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‘A man of remarkable vision’ – Former Soviet leader Mikhail Gorbachev dies

Mikhail Gorbachev, a former Soviet leader, has died at the age of 91. Joe Biden paid tributes to him and called him “a man with remarkable vision” that helped to avoid nuclear war.

Mr Gorbachev was one of the most important figures of the 20th Century. He is best known for ending the Cold War with no bloodshed but failed to stop the disintegration of the Soviet Union in 1991.

The office of Mr Gorbachev stated that he was currently being treated at Moscow’s Central Clinical Hospital.

According to news agencies, he died from a long battle with cancer.

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Russian President Vladimir Putin offered his deepest condolences to his family and stated that he would send a telegram to them, a Kremlin spokesperson said.

Joe Biden, the US President, praised Mr Gorbachev for believing in a better world and significantly reducing the possibility of a third world conflict.

“As the leader of the USSR he worked alongside President Reagan to reduce our countries’ nuclear arsenals to the relief of people around the world praying for an end of the nuclear arms race,” stated Mr Biden in a statement.

The US president added, “These were acts of a rare leader.”

“One who has the imagination and courage to imagine a better future, and is willing to take on risk to make it happen.” It was the result: a safer world, greater freedom for millions.

Image: Mikhail Gorbachev and Ronald Reagan, former president of the United States, at a Reykjavik (Iceland) meeting in October 1986. Pic by AP

To remove the Iron Curtain, which had divided Europe since World War II, Mr Gorbachev signed arms reduction agreements with the USA and formed partnerships with Western powers.

This led to the fall of the Berlin Wall, and the unification of Germany. He was awarded the Nobel Peace Prize for his efforts in 1990.

In 1985, Mr Gorbachev was elected general secretary of Soviet Communist Party. He set out to revive the communist system and create a new union that would be more equal between the 15 USSR republics.

In six years, however, both communism as well as the Union collapsed.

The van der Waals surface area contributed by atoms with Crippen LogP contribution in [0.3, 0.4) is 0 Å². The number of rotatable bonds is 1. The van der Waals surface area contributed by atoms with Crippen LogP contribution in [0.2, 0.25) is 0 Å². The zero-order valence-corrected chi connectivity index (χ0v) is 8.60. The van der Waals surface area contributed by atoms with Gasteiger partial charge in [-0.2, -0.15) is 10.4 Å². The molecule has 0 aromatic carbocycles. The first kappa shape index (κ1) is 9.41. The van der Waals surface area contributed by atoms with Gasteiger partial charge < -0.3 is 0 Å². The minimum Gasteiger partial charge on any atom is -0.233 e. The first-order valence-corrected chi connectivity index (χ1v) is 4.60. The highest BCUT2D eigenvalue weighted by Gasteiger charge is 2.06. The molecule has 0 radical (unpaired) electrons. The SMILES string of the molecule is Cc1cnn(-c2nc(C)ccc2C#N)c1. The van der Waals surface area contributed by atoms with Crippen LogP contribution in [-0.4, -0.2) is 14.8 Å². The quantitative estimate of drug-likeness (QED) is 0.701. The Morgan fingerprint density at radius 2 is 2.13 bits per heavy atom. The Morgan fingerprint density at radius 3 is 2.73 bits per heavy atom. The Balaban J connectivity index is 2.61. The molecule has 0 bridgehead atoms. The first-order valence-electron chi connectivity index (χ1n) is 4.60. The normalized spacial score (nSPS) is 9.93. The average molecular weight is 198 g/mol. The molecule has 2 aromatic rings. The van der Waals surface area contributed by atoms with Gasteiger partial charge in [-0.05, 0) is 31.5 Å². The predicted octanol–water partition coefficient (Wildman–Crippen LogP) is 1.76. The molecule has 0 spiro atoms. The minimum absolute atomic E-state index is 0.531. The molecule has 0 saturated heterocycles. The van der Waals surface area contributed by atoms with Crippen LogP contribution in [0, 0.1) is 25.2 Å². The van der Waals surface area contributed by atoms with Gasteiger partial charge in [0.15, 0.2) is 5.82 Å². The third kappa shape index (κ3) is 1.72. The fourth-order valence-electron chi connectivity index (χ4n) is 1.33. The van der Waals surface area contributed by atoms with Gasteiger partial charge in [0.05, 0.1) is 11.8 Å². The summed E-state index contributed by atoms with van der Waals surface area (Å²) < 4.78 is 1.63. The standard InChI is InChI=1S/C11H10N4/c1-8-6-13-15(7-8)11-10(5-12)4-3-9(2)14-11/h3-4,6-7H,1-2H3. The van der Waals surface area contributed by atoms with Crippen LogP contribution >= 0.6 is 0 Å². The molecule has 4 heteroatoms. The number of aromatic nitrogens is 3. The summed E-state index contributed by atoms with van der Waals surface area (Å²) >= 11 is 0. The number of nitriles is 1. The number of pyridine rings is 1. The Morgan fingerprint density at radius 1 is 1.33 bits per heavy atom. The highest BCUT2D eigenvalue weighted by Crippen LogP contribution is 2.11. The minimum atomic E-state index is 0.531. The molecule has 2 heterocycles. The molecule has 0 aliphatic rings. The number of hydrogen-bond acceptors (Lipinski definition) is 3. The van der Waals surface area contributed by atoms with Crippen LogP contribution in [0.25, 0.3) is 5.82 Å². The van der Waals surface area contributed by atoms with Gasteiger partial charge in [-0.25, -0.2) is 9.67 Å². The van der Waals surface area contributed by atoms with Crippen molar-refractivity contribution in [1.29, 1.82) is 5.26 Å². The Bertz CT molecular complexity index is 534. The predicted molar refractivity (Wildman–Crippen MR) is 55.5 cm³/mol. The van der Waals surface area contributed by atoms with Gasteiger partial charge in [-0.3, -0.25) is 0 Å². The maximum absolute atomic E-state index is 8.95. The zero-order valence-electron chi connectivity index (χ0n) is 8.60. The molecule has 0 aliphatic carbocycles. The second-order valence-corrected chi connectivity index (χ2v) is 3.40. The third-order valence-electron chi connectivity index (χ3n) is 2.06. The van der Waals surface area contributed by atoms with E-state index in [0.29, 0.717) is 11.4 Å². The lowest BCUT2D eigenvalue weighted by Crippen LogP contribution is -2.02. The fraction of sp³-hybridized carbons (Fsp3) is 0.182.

He tried to simultaneously implement economic and political reforms, but he was too ambitious and unleashed forces he couldn’t control.

He resisted using force as pro-democracy protests spread across communist Eastern Europe, unlike his predecessors who used tanks to suppress uprisings against Hungary in 1956 and Czechoslovakia 1968.

The demonstrations fueled aspirations for independence in the republics and the Soviet leader failed to predict the strength of nationalist sentiment.

Image Mikhail Gorbachev during the premiere of the documentary “Meeting Gorbachev” in November 2018


Nationalists were encouraged by ‘Glasnost.

Gorbachev’s “glasnost” policy – freedom of speech – allowed for criticisms of the party or the state that were previously impossible, but also encouraged nationalists to push for independence in the Baltics and elsewhere.

His extraordinary reforms quickly took over and led to the fall of the authoritarian government.

He was beaten in a coup attempt in August 1991 and spent his final months in office watching as each republic declared independence, until he resigned the following Christmas.

The Soviet Union was officially disbanded the next day.

Continue reading:

A village boy who changed history

How Mikhail Gorbachev became friends with UK leaders

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Mikhail Gorbachev and Margaret Thatcher meet in 1987


PM contrasts with ‘Putin’s aggression’

Boris Johnson, Prime Minister of Russia, said that he was saddened to learn of Gorbachev’s death.

He tweeted that he admires the courage and integrity of his efforts to bring the Cold War’s peaceful end.

“In the midst of Putin’s aggression against Ukraine, his unwavering commitment to opening up Soviet Society remains an example for us all.”

Image Photo: AP

Many Russians did not forgive Gorbachev for the turmoil that his reforms caused. They felt the subsequent drop in their living standards was too much to pay for democracy.

Later, he stated that he didn’t consider using large-scale force to preserve the USSR because he was afraid of chaos in a nuclear country.

“The country was full to the brim of weapons. He said that it would have pushed the country into civil war.

Jonathan Eyal, a think-tank at the Royal United Services Institute said that he didn’t believe the Soviet Union was an empire made up of nations who did not want to be bound.

“Like all Soviet leaders and dare I say Russian leaders today, he saw Russia as synonymous with the Soviet Union and couldn’t understand why countries wanted to be independent.”

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